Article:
As for the coffee, I always decline. Sweet little Sara, a cheerful Indian no bigger than a napkin dispenser, down at my local DD, wonders why I don't take the coffee, even when it's a free part of a package. I just say I'm not into it, thanks. I don't have the heart to tell her that the last time I purchased a DD coffee was on the New York Turnpike. It had been sitting a while, but I needed the caffeine hit. Mistake! It wasn't just awful, it was wretched... bitter, too. But today I've decided to bury the painful memories of two years ago—my errands will leave me coffee-free unless I grab one from Sara—and order up. Just a small. I mean, the turnpike coffee had been sitting for who knows how long.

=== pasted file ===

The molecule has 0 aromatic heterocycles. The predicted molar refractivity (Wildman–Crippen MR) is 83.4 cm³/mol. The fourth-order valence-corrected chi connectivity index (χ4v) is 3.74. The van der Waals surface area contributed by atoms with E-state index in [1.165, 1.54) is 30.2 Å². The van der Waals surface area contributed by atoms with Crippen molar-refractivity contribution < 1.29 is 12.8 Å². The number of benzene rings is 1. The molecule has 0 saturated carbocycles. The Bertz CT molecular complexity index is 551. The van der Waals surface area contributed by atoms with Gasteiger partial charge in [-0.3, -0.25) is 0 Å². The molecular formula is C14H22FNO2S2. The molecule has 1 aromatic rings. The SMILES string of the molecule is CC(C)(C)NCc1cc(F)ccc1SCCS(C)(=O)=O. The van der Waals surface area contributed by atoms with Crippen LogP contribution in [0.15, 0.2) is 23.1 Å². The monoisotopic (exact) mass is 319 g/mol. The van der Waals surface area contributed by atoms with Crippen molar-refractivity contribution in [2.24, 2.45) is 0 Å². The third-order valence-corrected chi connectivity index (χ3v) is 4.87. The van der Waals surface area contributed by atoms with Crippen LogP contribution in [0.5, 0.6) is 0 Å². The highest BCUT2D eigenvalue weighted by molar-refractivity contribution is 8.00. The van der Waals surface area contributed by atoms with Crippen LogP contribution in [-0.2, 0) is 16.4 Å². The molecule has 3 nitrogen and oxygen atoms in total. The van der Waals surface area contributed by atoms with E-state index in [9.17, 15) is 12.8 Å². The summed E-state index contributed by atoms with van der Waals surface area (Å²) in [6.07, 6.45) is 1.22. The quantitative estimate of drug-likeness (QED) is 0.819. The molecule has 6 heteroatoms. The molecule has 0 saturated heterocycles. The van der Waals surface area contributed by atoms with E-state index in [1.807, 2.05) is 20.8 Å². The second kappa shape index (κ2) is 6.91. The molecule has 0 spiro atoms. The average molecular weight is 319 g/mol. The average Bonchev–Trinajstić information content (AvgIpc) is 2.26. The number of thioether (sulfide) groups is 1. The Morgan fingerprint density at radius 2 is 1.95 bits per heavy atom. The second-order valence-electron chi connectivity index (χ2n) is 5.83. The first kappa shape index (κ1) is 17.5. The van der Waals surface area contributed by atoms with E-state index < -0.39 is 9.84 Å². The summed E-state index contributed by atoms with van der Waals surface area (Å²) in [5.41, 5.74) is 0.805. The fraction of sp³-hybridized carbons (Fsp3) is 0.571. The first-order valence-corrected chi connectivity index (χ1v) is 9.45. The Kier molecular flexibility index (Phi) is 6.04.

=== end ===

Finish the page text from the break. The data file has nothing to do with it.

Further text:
While waiting for the sandwich part of my order, I crack the cover for a sip. Not too bad. Not too good, either. Can coffee be bland? Who knows the blend of beans—corporate doesn't regard that information as important, probably proprietary anyway—but it's certainly not a full-flavored arabica, nor is it an excessively bitter robusta. Not a distinct coffee smell nor a distinct coffee taste, in fact, it delivers a faint metallic sensation to my tongue. Perhaps mud is a true ingredient? I suppose nothing to be alarmed over, but this is from a fresh pot. It simply staggers me that anyone would voluntarily drink it... much more every day. McDonalds and Burger King coffees are gourmet by comparison.